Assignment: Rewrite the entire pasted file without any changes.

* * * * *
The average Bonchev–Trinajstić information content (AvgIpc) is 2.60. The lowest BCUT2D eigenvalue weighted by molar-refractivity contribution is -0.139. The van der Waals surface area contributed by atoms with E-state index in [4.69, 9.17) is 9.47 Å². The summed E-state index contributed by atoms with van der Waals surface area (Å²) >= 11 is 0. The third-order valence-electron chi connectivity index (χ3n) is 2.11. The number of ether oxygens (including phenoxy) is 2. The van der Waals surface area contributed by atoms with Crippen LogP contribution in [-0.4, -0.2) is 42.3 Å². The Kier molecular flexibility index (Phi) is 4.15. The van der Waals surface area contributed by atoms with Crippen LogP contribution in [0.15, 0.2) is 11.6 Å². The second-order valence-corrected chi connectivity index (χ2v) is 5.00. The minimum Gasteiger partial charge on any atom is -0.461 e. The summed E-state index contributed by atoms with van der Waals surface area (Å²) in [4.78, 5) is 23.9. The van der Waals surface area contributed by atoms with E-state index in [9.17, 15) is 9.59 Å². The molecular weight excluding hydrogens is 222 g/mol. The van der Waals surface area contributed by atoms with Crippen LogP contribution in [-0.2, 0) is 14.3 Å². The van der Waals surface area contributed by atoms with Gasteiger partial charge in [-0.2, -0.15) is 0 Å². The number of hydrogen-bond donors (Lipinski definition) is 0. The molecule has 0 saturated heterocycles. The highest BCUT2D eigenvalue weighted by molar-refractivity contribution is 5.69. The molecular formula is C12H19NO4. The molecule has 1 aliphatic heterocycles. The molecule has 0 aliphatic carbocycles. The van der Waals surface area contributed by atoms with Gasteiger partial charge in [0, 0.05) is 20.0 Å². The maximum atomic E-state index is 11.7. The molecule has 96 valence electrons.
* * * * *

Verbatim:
The average Bonchev–Trinajstić information content (AvgIpc) is 2.60. The lowest BCUT2D eigenvalue weighted by molar-refractivity contribution is -0.139. The van der Waals surface area contributed by atoms with E-state index in [4.69, 9.17) is 9.47 Å². The summed E-state index contributed by atoms with van der Waals surface area (Å²) >= 11 is 0. The third-order valence-electron chi connectivity index (χ3n) is 2.11. The number of ether oxygens (including phenoxy) is 2. The van der Waals surface area contributed by atoms with Crippen LogP contribution in [-0.4, -0.2) is 42.3 Å². The Kier molecular flexibility index (Phi) is 4.15. The van der Waals surface area contributed by atoms with Crippen LogP contribution in [0.15, 0.2) is 11.6 Å². The second-order valence-corrected chi connectivity index (χ2v) is 5.00. The minimum Gasteiger partial charge on any atom is -0.461 e. The summed E-state index contributed by atoms with van der Waals surface area (Å²) in [4.78, 5) is 23.9. The van der Waals surface area contributed by atoms with E-state index in [9.17, 15) is 9.59 Å². The molecular weight excluding hydrogens is 222 g/mol. The van der Waals surface area contributed by atoms with Crippen LogP contribution in [-0.2, 0) is 14.3 Å². The van der Waals surface area contributed by atoms with Gasteiger partial charge in [-0.2, -0.15) is 0 Å². The number of hydrogen-bond donors (Lipinski definition) is 0. The molecule has 0 saturated heterocycles. The highest BCUT2D eigenvalue weighted by molar-refractivity contribution is 5.69. The molecular formula is C12H19NO4. The molecule has 1 aliphatic heterocycles. The molecule has 0 aliphatic carbocycles. The van der Waals surface area contributed by atoms with Gasteiger partial charge in [0, 0.05) is 20.0 Å². The maximum atomic E-state index is 11.7. The molecule has 96 valence electrons.